In a country full of roller coasters & thrill rides (Six Flags Parks, State Fairs, Cedar Point, Dollywood, etc.), what makes Disney World and Universal Studios stand out above the rest?
These aptly named “theme parks” transport patrons to an alternate time and place, allowing them to walk through familiar fictional lands and escape reality for a precious few hours. And just like any good story, the design of these experiences starts with a “setting.” This is where architecture plays an integral role.
Through a combination of architectural form, materiality and detail, designers set the scene for the “story” the theme park is trying to tell. Architecture is the “once upon a time,” cluing people in on the where, when and what of the story before they arrive at the ride’s gates.
Location, Location, Location
[ where ]
Whether set in bustling New York City or a galaxy far, far away, the first clue to the general location of the “story” is built environment. Just as a man staring up at Big Ben will (most likely) deduce that he has found himself in London, a child looking up at the turrets of Cinderella’s castle will (most likely) know that he or she is in The Magic Kingdom. Theme parks use architecture to tell patrons “YOU ARE HERE.”
While it seems simple enough to design the queue for a ride or a shop to look like a beloved storybook castle, design on a smaller scale can play just as much of a role as the bigger architectural structures. For example: Huts or “treehouse” structures, composed of rough cut wood and rope might suggest a jungle setting (such as in the line for The Tiki Room at Disney’s Magic Kingdom), while concrete, street lights/street signs and faux storefronts might suggest a city setting (such as in the line for Rockin’ Rollercoaster at Disney’s Hollywood Studios.)
While neither ride queue design features a famous monument or recognizable piece of architecture, they both effectively establish where the “story” takes place (e.g. the jungle, or the city.)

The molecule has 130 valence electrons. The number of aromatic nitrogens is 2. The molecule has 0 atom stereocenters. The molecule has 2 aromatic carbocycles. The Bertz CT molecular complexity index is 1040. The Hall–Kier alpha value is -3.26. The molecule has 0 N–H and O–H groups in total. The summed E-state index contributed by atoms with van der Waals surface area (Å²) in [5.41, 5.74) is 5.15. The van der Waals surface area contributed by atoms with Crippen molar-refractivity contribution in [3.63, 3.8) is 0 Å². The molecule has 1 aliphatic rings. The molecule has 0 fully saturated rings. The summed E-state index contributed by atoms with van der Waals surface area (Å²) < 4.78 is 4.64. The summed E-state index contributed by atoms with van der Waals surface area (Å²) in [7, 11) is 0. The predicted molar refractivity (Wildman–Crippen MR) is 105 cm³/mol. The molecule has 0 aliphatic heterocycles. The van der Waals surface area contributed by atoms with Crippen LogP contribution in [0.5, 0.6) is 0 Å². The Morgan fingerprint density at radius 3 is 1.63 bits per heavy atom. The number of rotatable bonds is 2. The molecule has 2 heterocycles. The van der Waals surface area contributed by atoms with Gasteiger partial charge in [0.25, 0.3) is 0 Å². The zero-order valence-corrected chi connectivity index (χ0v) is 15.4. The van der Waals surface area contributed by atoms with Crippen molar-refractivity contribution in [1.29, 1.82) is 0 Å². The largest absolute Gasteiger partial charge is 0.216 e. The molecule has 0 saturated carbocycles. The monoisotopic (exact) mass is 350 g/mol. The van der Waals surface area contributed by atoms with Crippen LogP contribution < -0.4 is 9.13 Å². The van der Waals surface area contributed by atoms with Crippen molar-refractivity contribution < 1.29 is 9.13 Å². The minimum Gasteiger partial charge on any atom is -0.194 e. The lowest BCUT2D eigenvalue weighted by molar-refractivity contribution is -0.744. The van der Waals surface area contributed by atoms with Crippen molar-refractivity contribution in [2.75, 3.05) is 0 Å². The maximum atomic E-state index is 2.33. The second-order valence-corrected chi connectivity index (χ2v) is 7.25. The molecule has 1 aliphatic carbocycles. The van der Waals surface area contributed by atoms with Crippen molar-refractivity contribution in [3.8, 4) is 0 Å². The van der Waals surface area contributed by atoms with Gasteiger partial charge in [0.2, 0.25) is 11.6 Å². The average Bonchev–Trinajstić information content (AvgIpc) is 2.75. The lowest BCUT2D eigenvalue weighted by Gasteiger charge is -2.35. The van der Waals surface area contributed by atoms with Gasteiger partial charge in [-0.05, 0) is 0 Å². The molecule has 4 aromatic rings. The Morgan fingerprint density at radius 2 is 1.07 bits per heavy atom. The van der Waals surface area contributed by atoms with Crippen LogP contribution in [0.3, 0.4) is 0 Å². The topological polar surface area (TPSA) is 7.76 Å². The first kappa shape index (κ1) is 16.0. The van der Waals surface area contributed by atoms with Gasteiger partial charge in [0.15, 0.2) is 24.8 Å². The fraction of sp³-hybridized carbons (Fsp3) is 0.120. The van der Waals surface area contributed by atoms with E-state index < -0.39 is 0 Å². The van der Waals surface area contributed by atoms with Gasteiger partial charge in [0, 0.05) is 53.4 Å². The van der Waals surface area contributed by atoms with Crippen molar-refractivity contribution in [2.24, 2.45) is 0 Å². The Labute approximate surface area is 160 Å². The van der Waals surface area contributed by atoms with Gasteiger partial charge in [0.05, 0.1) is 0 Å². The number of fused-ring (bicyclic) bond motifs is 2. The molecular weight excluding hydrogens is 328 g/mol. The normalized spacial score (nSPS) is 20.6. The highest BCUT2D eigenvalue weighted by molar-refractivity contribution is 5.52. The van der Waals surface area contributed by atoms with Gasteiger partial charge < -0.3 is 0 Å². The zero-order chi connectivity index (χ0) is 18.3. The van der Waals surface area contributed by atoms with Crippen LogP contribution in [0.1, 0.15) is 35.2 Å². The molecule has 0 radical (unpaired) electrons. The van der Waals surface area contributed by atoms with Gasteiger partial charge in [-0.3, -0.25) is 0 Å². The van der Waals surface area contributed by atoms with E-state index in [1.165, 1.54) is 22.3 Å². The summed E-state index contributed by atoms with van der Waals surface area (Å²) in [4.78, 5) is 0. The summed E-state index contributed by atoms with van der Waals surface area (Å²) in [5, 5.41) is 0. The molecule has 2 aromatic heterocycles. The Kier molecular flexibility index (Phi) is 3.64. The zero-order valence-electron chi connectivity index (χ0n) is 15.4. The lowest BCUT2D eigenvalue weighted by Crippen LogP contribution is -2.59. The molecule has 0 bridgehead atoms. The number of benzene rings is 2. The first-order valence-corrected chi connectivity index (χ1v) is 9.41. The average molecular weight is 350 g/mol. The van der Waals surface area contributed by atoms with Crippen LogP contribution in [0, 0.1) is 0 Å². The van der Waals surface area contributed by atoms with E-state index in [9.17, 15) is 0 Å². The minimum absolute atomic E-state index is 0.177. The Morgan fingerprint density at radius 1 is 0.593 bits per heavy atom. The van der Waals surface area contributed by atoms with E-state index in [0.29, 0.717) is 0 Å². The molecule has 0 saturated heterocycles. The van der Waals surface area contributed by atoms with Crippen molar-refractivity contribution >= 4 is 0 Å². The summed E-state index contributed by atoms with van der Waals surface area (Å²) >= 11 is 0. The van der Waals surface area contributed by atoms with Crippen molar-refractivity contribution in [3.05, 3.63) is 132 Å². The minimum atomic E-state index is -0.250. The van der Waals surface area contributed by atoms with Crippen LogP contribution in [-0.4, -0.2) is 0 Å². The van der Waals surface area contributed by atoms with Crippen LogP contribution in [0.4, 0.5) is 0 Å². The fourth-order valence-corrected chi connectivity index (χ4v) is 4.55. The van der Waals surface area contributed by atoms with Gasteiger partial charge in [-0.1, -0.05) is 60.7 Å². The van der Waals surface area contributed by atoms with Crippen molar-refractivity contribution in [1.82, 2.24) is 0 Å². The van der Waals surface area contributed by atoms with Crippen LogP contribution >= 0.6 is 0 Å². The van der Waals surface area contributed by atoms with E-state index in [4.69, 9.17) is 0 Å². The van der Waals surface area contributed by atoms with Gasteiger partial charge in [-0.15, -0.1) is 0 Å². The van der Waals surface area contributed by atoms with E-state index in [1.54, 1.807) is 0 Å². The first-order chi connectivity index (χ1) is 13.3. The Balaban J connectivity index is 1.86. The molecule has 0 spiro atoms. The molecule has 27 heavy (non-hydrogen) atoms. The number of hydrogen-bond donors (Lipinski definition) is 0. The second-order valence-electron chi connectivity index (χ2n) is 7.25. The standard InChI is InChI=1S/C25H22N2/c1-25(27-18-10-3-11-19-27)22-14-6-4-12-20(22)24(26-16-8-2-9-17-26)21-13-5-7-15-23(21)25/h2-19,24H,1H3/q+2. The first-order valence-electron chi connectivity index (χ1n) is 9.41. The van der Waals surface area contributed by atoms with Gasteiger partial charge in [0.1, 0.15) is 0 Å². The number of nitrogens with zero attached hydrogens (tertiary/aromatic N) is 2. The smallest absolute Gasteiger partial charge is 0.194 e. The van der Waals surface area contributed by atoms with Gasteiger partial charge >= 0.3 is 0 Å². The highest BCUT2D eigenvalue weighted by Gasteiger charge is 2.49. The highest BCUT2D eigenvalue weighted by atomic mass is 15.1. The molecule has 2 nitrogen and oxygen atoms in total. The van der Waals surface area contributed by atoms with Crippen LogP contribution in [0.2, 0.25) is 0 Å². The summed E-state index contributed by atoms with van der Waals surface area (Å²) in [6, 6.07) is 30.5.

Who needs a DeLorean when you have Architecture?
[ when ]
In order to transport guests into the past or the future, theme park designers utilize architectural style and finishes to help patrons place [ when ] the story around them takes place.
The chromatic palette of metallic surfaces, bright LED lights and clean architectural lines impress upon the patron a sense of “future,” as illustrated in the ride queue for Star Tours in Disney’s Hollywood Studios and Transformers at Universal Studios.
Similarly, the turn-of-the-20th-century-style American architecture of Main Street USA in Disneyland expresses a bygone era of Sunday bonnets and Barber Shop Quartets.
[ what ]
Once [ when ] and [ where ] have been established, design can be used to hint at [ what ] the story might entail. Think of it as architectural foreshadowing, if you will.
It is not enough to say, “okay, we’ll design a 17th century castle to house the ride.” One must consider the story that will unfold inside the walls of the old castle. Is the castle home to Cinderella…or Dracula? Or is it not a home at all, but a school of Wizardry? Is it a place of happiness or horror? Each story is unique, meriting a unique design approach. No one castle would be appropriate for all stories.
Through the use of color palettes, lighting, architectural flourish, furnishings/props and even audio/visual affects, the designer sets the tone of what’s ahead.
Whereas a fancy Hollywood hotel is not inherently thought of as “spooky,” the dim lighting, dark color palette, gothic detailing and faux cobwebs of the Tower of Terror queue prepare the audience for what is certainly a chilling ride ahead.
Similarly, the bright lighting, primary color palette and simple, yet whimsical twists and turns of the Toy Story Mania queue instill a sense of childhood delight in the rider before he/she hops onto the ride.
Though some might argue it is the thrill of a rollercoaster alone that draws crowds, it’s my opinion that it is this architectural storytelling that makes certain theme parks so iconic, placing them leagues ahead of their counterparts. Because, after all, without Cinderella’s castle, would the Magic Kingdom really be as magical?
I am aware that many colleagues may criticize theme park design as “inauthentic” architecture. While I am not surprised to hear this, I believe the comment is like comparing grandmas and machine guns (as the Romanian idiom goes.) Theme parks are not selling authenticity, but rather an escape from reality… a fictional story.
Don’t get me wrong, it’s true that elements like the automobile repair shop storefront on Main St., USA does not precisely replicate that of an early 20th century automobile repair shop. But we all must recognize that it is NOT an early 20th century automobile repair shop. Its function is merely to provide an impression of one to enhance the illusion of a time and place.
To truly immerse oneself in the story being told by these theme parks, one must suspend disbelief at the gate.